Dealing with non-English sorting
The BibTeX program was written primarily to deal with references in English. It is very limited in handling accented characters, and even more limited with non-Latin letters. In contrast, the Biber program was written from the start to handle a mix of scripts properly.
This means that if you are sorting your bibliography, and you need to sort in anything other than English order, you really should be using
biblatex and Biber, rather than
natbib and BibTeX.
If you load the
hyperref package (as covered earlier), it will automatically make some content in your bibliography into links. This is particularly useful for URLs and DOIs.
Differences in best practice for BibTeX input between styles
While the overall syntax of the BibTeX files is the same whether you use the BibTeX workflow or
biblatex, the set of fields that is supported (used by the style) and their exact meaning may not only vary between the BibTeX workflow and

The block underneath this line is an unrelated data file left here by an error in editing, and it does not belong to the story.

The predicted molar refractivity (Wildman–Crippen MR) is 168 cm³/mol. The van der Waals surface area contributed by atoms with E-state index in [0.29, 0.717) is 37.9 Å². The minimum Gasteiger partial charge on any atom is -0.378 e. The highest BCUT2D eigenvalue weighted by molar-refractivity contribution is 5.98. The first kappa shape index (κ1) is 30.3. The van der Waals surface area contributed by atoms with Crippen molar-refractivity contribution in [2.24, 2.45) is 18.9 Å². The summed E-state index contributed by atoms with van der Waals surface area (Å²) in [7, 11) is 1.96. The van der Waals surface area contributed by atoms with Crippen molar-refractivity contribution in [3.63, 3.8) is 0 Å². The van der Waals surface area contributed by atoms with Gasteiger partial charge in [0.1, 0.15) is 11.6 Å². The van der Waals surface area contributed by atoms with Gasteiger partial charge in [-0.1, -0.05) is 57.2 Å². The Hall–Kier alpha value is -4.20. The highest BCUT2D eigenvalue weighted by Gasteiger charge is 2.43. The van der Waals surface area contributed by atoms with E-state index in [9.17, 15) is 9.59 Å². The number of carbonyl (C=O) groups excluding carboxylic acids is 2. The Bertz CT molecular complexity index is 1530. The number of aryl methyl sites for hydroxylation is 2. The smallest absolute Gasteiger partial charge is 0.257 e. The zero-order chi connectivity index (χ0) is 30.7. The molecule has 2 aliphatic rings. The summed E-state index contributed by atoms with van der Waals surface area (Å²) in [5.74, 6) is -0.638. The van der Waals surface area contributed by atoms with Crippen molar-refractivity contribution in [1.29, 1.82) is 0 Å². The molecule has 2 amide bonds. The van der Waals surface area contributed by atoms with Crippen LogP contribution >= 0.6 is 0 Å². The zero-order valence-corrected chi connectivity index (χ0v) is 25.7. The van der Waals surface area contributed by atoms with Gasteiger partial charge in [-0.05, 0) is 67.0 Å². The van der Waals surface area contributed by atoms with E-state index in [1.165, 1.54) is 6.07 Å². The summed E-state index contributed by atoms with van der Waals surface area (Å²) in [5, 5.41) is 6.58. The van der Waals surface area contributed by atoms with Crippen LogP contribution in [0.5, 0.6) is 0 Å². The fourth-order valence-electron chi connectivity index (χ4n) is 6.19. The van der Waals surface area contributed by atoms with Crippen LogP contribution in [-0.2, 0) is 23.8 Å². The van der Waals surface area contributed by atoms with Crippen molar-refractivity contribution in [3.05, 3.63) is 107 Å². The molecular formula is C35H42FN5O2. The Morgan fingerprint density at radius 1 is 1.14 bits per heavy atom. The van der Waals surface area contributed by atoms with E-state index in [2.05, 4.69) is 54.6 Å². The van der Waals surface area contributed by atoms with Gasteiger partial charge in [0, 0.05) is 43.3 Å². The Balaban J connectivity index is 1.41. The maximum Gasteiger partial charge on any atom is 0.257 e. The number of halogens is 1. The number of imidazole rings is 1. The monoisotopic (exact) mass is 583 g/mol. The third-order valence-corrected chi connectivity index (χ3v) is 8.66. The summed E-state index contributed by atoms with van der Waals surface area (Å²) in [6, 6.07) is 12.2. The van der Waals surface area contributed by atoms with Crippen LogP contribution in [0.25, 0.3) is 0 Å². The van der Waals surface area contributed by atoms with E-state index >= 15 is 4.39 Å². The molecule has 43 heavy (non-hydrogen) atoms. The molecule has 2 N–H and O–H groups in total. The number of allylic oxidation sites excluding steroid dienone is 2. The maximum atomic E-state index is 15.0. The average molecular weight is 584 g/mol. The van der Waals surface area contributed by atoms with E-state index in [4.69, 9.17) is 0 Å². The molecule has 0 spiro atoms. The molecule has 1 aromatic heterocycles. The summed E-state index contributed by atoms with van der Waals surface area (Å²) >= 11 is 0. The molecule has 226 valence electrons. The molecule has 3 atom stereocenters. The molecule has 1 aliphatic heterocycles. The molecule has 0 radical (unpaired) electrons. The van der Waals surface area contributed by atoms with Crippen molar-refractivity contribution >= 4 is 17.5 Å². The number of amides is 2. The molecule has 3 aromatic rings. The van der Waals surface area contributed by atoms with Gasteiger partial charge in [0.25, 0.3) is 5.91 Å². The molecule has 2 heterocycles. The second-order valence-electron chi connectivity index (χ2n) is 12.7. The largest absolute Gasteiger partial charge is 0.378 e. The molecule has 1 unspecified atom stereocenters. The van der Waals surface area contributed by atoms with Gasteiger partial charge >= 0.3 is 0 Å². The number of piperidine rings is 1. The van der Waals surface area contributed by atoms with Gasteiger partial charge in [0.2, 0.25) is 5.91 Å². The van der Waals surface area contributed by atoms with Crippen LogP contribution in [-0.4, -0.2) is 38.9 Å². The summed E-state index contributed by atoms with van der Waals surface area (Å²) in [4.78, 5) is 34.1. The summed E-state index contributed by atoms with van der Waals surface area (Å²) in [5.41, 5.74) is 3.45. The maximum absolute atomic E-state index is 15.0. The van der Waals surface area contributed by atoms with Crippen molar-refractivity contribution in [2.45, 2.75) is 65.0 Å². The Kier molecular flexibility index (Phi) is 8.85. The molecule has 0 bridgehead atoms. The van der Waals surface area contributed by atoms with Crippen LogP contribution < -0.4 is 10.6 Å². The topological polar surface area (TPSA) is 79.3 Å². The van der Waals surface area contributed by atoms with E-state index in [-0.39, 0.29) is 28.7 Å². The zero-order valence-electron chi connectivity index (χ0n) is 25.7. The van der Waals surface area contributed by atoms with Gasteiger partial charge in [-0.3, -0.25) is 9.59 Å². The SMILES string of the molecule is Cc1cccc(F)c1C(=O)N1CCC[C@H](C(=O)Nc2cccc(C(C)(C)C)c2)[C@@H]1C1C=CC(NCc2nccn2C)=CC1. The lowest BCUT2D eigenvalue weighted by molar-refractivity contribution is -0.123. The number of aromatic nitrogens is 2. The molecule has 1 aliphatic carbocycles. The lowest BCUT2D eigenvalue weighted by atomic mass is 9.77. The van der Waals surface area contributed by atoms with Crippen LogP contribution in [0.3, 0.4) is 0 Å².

biblatex, but also between different BibTeX styles. A large ‘core set’ of entry types and fields is the same for almost all styles, but there are differences in some fields.
A common example is the URL. Some older BibTeX
.bst styles (most notably the ‘standard BibTeX styles’, e.g.
unsrt.bst, …) predate the invention of the URL and have no dedicated field for the URL of an online resource. Many newer styles do have a dedicated
url field. The workaround to show the URL in the older styles is usually to use the
howpublished field, but with the newer styles it is of course preferable to use the dedicated
In order to be able to make use of the full potential of your used style you will have to find out the set of fields it supports and their semantic.